A monograph that should definitely be among the plants in this vademecum is that of Viola tricolor, or the wild pansy. This plant always reminds me of my mother. Not because it is her favourite plant ever—that’s the hydrangea, the variety with deeply blue flowers—but because she always loved having pansies in her garden when she still had a garden. As soon as it began to look anything like spring, they’d appear at the front of the house, making it look instantly cheerful. So you could say that I have pleasant associations with this plant.
But pansy is not only a pleasant plant to look at, it also has a lot of useful properties. For example, it has a broad medicinal effect. Think of skin conditions and other conditions where detoxification and blood purification is a good idea. Pansy can also be used for a number of urinary tract related disorders and respiratory diseases. Its effect is subtle and, as a result, it is often not seen as a powerhouse plant. This does make pansy very suitable for those who need a gentler approach, such as children and people with a weak constitution after a serious illness or surgery.
Symbolically, pansy represents purity, love, but also death. In terms of magical effects, this plant influences both finding and keeping love. It predicts and affects rain. At the same time, pansy also has a magical reputation for being a plant of death and misfortune.
Pansy is usually an annual, sometimes a biennial plant. It stands on a taproot with lateral roots. The stem is thin and erect. The leaves are oval to lanceolate, dentate to lobed, with trilobed to octolobed or pinnatifid stipellae, of which the foliole is most developed. The flowers stand alone and appear in the colours white, yellow, lilac and purple and all kinds of combinations of those four colours. The flowers have 5 petals, 1 pointing downwards, elongated and spurred and the other 4 pointing upwards. The flower has 5 stamens with yellow anthers and a pistil with a spherical stigma. After the flower comes a valvate capsule from which many seeds emerge.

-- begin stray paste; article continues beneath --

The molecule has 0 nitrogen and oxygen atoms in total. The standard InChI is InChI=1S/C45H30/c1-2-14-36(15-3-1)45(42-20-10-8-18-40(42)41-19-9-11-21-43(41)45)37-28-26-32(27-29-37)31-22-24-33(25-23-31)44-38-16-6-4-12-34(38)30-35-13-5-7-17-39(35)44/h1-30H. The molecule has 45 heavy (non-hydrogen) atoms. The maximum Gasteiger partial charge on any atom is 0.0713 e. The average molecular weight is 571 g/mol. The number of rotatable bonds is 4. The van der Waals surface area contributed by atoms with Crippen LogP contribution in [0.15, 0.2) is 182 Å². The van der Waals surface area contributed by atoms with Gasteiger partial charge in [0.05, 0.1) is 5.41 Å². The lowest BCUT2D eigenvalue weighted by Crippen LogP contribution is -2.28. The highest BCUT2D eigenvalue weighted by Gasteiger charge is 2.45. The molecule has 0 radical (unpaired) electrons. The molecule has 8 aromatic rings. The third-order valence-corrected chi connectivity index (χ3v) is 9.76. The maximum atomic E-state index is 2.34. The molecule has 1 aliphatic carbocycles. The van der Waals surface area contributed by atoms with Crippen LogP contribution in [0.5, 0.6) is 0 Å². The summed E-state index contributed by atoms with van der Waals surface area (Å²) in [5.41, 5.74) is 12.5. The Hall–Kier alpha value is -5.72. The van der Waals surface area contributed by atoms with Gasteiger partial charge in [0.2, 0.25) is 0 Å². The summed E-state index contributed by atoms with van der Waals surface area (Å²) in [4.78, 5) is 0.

Viola tricolor does not smell very strongly. Her sister wood violet (Viola odorata), on the other hand, is strongly aromatic. This little sister has been used medicinally since recorded history. Viola tricolor has a shorter history of use, but is now more widely used than the odorata.
Even Shakespeare knew about the magical powers of pansies. In Midsummer Night’s Dream, Oberon drops the juice of a pansy into Titania’s eye to ensure her falling in love with the first person she would see upon awakening. Of course, he intended that he would be that person, but things turned out a bit differently…
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